Dark Blue (1871–73) was a monthly magazine, edited by Oxford undergraduate John Christian Freund, which folded two years after a brilliant debut. During its brief run, it brought together a stunning list of literary and artistic contributors, including Dante Gabriel Rossetti, A. C. Swinburne, William Morris, Andrew Lang, Mathilde Blind, Sheridan Le Fanu, Simeon Solomon, and Ford Madox Brown, who produced aesthetically and sexually daring poetry, art, and criticism. However, it also strove to “appeal to the whole English-speaking public,” as Freund put it, and, thus, included much that might be described as middlebrow, even conservative. Whereas individual texts from Dark Blue, such as Le Fanu’s Carmilla, have received considerable attention, scholars have devoted very little sustained attention to the journal beyond noting its importance as an “artifact” in the history of the Pre-Raphaelite Movement and British aestheticism, and registering puzzlement at the journal’s eclecticism. This essay returns to Dark Blue to uncover common threads among dissimilar writers and artists. With particular attention to the journal’s commitments to transnationalism, I trace three intertwined threads—synesthesia, translation, and sexual dissidence—as they manifest in key texts by Swinburne, Solomon, Le Fanu, and others. Reading these texts in their original context not only demonstrates Dark Blue’s importance to early formations of aestheticism but also helps us to see how aestheticism connects with, rather than stands in opposition to, mid-Victorian culture.
This entry looks at how, in the aftermath of Oscar Wilde’s death, those individuals closest to the writer sought a suitable funerary monument in memorial. I first explore the interpersonal and aesthetic politics that informed the choice of Jacob Epstein as the tomb’s commissioned sculptor, and how that choice must be understood as integral to how we remember Wilde today. Noting how profoundly the aesthetics of funerary sculpture are in dialogue with both literary and queer history, this essay also briefly imagines how an alternate monument adorning Wilde’s tomb might have differently configured that dialogue. By comparing Epstein’s tomb with the radically different aesthetics that guide a “rejected” design, this one by the writer’s close artistic collaborator and friend Charles Ricketts, this essay considers how aesthetics have shaped twentieth and twenty-first century approaches to queer memory, mourning, and modernity.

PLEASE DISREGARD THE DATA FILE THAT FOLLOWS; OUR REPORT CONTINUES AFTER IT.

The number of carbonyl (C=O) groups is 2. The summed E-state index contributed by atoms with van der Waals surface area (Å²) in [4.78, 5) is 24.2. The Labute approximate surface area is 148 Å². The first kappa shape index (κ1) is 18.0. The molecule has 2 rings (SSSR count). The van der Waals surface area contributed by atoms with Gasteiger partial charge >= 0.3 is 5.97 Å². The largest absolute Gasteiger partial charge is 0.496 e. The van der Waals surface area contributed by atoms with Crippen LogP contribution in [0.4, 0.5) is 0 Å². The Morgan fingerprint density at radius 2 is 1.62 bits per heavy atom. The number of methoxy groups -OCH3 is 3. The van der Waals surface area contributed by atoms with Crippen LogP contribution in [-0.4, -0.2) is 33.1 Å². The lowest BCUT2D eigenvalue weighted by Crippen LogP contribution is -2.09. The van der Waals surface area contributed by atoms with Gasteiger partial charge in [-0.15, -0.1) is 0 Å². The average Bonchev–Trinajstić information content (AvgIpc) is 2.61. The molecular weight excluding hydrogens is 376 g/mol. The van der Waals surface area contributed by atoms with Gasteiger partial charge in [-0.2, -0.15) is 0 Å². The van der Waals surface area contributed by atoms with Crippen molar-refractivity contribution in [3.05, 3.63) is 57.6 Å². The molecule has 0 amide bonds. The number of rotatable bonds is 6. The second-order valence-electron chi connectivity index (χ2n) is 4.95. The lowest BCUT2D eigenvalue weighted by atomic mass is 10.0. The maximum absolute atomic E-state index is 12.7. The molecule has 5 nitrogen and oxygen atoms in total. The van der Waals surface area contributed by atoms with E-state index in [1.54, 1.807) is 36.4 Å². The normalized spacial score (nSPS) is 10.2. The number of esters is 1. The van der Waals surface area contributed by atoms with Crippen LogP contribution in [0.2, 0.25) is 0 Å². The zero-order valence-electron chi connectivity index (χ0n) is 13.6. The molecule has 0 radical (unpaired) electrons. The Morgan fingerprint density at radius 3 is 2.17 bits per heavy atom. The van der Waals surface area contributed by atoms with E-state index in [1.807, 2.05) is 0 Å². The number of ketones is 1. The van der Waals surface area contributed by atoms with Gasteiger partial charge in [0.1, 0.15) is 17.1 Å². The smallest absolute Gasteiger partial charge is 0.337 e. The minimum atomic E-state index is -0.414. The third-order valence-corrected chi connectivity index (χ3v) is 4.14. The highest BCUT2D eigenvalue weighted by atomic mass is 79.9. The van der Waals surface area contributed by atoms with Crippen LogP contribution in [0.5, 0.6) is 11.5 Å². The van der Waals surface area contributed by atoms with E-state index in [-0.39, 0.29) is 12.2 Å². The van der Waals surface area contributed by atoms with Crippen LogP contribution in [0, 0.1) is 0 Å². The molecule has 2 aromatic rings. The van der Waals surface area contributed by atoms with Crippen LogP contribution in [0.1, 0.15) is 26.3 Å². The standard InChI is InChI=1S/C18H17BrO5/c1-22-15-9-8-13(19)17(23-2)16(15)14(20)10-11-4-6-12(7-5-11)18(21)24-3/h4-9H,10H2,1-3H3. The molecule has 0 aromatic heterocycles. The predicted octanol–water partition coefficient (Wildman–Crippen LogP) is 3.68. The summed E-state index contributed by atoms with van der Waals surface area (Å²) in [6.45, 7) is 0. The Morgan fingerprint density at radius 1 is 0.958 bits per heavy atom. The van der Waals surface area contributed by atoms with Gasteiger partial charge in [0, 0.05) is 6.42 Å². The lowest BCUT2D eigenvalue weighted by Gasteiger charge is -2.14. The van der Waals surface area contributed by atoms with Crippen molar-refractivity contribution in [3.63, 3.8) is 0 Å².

Walter Pater’s Studies in the History of the Renaissance is known as the “golden book” of the British Aesthetic movement. Though ostensibly focused on Italian Renaissance art, the book speaks obliquely to Pater’s own Victorian moment, challenging conventional codes of religion, morality, sexuality, and scholarship. This essay surveys Pater’s diverse methods of quiet rebellion, including his ironic treatment of critical and scholarly norms. The essay’s second part considers the relation of The Renaissance to the emergence of popular aestheticism in the later 1870s.
This essay contradicts myths often found in popular writing about Oscar Wilde: (1) Wilde was an aristocrat; (2) Victorians knew nothing about homosexuality; (3) Wilde was put on trial for being a homosexual; (4) once Wilde was on trial, his conviction was inevitable; and (5) after the trials, Wilde disappeared. It concludes by speculating on future directions for work on Wilde and sexuality.